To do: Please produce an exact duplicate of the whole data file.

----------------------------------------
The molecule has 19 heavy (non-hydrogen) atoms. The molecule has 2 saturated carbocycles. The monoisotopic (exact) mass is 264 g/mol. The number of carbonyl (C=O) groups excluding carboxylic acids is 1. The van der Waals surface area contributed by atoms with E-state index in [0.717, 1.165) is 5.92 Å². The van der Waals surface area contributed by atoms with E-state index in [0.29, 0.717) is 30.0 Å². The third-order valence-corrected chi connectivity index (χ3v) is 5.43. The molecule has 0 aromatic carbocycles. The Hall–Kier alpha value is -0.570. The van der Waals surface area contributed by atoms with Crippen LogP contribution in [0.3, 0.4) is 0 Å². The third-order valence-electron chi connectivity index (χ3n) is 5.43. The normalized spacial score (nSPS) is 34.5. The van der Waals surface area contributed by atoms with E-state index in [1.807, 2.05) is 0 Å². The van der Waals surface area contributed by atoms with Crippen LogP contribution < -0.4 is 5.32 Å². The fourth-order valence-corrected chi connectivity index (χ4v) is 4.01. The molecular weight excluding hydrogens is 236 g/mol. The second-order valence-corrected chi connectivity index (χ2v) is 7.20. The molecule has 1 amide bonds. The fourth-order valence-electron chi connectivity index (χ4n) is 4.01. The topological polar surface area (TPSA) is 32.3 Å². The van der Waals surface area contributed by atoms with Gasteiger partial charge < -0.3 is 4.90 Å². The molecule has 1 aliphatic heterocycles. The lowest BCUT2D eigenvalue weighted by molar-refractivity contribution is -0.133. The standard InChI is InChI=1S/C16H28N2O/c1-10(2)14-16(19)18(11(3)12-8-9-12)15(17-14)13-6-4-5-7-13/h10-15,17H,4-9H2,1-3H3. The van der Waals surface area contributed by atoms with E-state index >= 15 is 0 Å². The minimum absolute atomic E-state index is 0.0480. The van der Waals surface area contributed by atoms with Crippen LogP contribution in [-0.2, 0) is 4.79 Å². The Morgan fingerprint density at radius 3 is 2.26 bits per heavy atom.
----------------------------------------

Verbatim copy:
The molecule has 19 heavy (non-hydrogen) atoms. The molecule has 2 saturated carbocycles. The monoisotopic (exact) mass is 264 g/mol. The number of carbonyl (C=O) groups excluding carboxylic acids is 1. The van der Waals surface area contributed by atoms with E-state index in [0.717, 1.165) is 5.92 Å². The van der Waals surface area contributed by atoms with E-state index in [0.29, 0.717) is 30.0 Å². The third-order valence-corrected chi connectivity index (χ3v) is 5.43. The molecule has 0 aromatic carbocycles. The Hall–Kier alpha value is -0.570. The van der Waals surface area contributed by atoms with Crippen LogP contribution in [0.3, 0.4) is 0 Å². The third-order valence-electron chi connectivity index (χ3n) is 5.43. The normalized spacial score (nSPS) is 34.5. The van der Waals surface area contributed by atoms with E-state index in [1.807, 2.05) is 0 Å². The van der Waals surface area contributed by atoms with Crippen LogP contribution < -0.4 is 5.32 Å². The fourth-order valence-corrected chi connectivity index (χ4v) is 4.01. The molecular weight excluding hydrogens is 236 g/mol. The second-order valence-corrected chi connectivity index (χ2v) is 7.20. The molecule has 1 amide bonds. The fourth-order valence-electron chi connectivity index (χ4n) is 4.01. The topological polar surface area (TPSA) is 32.3 Å². The van der Waals surface area contributed by atoms with Gasteiger partial charge < -0.3 is 4.90 Å². The molecule has 1 aliphatic heterocycles. The lowest BCUT2D eigenvalue weighted by molar-refractivity contribution is -0.133. The standard InChI is InChI=1S/C16H28N2O/c1-10(2)14-16(19)18(11(3)12-8-9-12)15(17-14)13-6-4-5-7-13/h10-15,17H,4-9H2,1-3H3. The van der Waals surface area contributed by atoms with E-state index >= 15 is 0 Å². The minimum absolute atomic E-state index is 0.0480. The van der Waals surface area contributed by atoms with Crippen LogP contribution in [-0.2, 0) is 4.79 Å². The Morgan fingerprint density at radius 3 is 2.26 bits per heavy atom.